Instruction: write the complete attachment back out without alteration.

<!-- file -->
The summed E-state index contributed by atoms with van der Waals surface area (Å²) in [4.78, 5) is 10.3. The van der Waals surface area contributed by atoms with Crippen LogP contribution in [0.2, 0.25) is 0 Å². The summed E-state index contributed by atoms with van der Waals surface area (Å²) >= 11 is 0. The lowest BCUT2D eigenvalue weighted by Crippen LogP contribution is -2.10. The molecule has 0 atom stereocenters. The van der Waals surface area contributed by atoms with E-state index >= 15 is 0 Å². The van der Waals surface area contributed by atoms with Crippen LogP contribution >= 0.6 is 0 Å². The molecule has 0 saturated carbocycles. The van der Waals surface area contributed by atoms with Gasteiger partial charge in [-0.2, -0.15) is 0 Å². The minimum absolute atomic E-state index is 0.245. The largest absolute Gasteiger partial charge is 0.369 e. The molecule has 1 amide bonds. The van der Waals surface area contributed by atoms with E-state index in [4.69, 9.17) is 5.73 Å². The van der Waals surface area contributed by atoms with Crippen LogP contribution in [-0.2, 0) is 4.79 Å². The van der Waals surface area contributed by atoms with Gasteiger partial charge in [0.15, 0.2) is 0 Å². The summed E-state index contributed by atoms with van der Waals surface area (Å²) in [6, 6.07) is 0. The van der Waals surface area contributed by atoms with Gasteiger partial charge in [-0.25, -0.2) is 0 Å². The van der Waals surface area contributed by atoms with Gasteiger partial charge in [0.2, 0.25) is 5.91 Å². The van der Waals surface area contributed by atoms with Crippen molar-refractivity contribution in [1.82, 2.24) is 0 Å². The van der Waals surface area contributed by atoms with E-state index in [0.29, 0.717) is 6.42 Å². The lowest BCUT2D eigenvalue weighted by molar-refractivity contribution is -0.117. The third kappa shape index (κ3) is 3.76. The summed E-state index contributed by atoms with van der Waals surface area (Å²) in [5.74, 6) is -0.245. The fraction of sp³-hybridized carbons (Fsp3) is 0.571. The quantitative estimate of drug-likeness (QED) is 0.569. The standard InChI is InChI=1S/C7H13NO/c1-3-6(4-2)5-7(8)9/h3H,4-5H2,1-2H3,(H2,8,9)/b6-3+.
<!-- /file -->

The summed E-state index contributed by atoms with van der Waals surface area (Å²) in [4.78, 5) is 10.3. The van der Waals surface area contributed by atoms with Crippen LogP contribution in [0.2, 0.25) is 0 Å². The summed E-state index contributed by atoms with van der Waals surface area (Å²) >= 11 is 0. The lowest BCUT2D eigenvalue weighted by Crippen LogP contribution is -2.10. The molecule has 0 atom stereocenters. The van der Waals surface area contributed by atoms with E-state index >= 15 is 0 Å². The van der Waals surface area contributed by atoms with Crippen LogP contribution >= 0.6 is 0 Å². The molecule has 0 saturated carbocycles. The van der Waals surface area contributed by atoms with Gasteiger partial charge in [-0.2, -0.15) is 0 Å². The minimum absolute atomic E-state index is 0.245. The largest absolute Gasteiger partial charge is 0.369 e. The molecule has 1 amide bonds. The van der Waals surface area contributed by atoms with E-state index in [4.69, 9.17) is 5.73 Å². The van der Waals surface area contributed by atoms with Crippen LogP contribution in [-0.2, 0) is 4.79 Å². The van der Waals surface area contributed by atoms with Gasteiger partial charge in [0.15, 0.2) is 0 Å². The summed E-state index contributed by atoms with van der Waals surface area (Å²) in [6, 6.07) is 0. The van der Waals surface area contributed by atoms with Gasteiger partial charge in [-0.25, -0.2) is 0 Å². The van der Waals surface area contributed by atoms with Gasteiger partial charge in [0.2, 0.25) is 5.91 Å². The van der Waals surface area contributed by atoms with Crippen molar-refractivity contribution in [1.82, 2.24) is 0 Å². The van der Waals surface area contributed by atoms with E-state index in [0.29, 0.717) is 6.42 Å². The lowest BCUT2D eigenvalue weighted by molar-refractivity contribution is -0.117. The third kappa shape index (κ3) is 3.76. The summed E-state index contributed by atoms with van der Waals surface area (Å²) in [5.74, 6) is -0.245. The fraction of sp³-hybridized carbons (Fsp3) is 0.571. The quantitative estimate of drug-likeness (QED) is 0.569. The standard InChI is InChI=1S/C7H13NO/c1-3-6(4-2)5-7(8)9/h3H,4-5H2,1-2H3,(H2,8,9)/b6-3+.